The Galileo manuscript on a light box to illuminate the watermark.


The library's Galileo manuscript was believed to be among them. It begins as a draft of a letter he sent to the Doge of Venice in 1609, touting his new and improved telescope and its potential benefits in warfare (the genuine, final letter is today held in the Archivio di Stato di Venezia). The bottom half contains draft notes recording those telescopic observations of the moons of Jupiter in January 1610 (the genuine notes and drawings are part of the Sidereus Nuncius Dossier at the Biblioteca Nazionale Centrale di Firenze.) 

Based as it was on actual works that Galileo penned, the manuscript implied a story: that Galileo, in the midst of first observing the strangely-behaved stars that turned out to be Jupiter's four largest moons, reached for some scratch paper that contained a rejected draft of an important letter of business. 

A fraud detected

The manuscript first came to public attention in May 1934, when the auction firm American Art Association, Anderson Galleries was selling the library of the late Roderick Terry, a wealthy collector of manuscripts and early printed books. According to the auction catalog, the manuscript was authenticated by Cardinal Pietro Maffi (1858-1931), Archbishop of Pisa, who compared it to two Galileo manuscripts in his own collection. It was acquired by Tracy McGregor, a Detroit businessman and avid collector of books and manuscripts. In 1938, two years after his death,  the Trustees of the McGregor Fund bequeathed the manuscript to the University of Michigan, in recognition of Heber D. Curtis, professor of astronomy.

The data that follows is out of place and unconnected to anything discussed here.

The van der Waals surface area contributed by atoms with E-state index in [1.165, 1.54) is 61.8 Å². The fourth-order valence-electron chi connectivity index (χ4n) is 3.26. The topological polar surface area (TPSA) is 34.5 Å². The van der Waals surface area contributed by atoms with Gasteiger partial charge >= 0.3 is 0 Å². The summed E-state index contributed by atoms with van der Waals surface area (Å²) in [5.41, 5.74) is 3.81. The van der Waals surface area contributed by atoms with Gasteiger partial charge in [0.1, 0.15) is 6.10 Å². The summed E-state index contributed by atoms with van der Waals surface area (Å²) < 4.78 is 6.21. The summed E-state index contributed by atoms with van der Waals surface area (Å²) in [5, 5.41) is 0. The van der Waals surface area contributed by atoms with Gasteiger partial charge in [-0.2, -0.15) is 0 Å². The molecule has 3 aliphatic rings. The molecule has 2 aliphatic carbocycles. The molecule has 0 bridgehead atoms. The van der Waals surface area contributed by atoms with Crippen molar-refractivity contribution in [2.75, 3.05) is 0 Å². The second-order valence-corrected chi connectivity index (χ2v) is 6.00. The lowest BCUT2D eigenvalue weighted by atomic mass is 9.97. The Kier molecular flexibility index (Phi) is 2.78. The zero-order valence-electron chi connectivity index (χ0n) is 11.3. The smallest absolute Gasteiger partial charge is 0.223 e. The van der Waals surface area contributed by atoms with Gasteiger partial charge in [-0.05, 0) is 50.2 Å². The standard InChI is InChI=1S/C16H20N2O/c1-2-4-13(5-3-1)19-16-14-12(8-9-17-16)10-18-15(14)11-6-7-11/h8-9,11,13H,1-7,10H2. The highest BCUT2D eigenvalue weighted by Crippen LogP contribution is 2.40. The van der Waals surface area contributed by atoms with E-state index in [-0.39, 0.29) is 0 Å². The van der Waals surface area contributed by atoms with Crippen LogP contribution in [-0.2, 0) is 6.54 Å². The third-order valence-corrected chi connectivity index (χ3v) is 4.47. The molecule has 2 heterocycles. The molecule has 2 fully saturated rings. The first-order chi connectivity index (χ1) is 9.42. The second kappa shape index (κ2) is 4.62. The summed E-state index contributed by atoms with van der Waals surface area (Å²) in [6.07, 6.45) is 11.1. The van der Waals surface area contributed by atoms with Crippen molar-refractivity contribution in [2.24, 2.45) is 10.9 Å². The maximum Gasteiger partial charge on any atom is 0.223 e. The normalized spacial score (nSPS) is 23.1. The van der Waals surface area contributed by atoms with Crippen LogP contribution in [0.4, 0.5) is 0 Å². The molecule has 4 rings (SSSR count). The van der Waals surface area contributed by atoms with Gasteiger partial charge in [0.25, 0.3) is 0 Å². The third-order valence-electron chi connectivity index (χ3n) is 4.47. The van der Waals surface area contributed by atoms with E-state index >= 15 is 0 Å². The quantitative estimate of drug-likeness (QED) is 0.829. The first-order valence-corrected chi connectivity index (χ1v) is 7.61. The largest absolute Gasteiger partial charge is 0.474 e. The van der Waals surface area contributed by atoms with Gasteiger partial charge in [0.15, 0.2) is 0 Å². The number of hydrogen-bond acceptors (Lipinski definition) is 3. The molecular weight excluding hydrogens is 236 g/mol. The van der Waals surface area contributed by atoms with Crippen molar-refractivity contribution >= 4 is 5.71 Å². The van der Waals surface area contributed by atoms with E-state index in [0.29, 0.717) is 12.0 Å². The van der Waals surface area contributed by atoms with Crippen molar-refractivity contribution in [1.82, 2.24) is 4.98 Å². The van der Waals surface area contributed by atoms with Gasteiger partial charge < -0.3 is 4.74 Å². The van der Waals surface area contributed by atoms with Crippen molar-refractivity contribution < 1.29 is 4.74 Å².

Since then, the Galileo manuscript at U-M has held a special place in the collection, and it was, along with the documents at the Biblioteca Nazionale Centrale di Firenze, of great interest to researchers around the world. Locally, it was a highly-valued item, treated with extraordinary care by the library's conservators, and often shared by Alvarez during class visits to the Special Collections Research Center.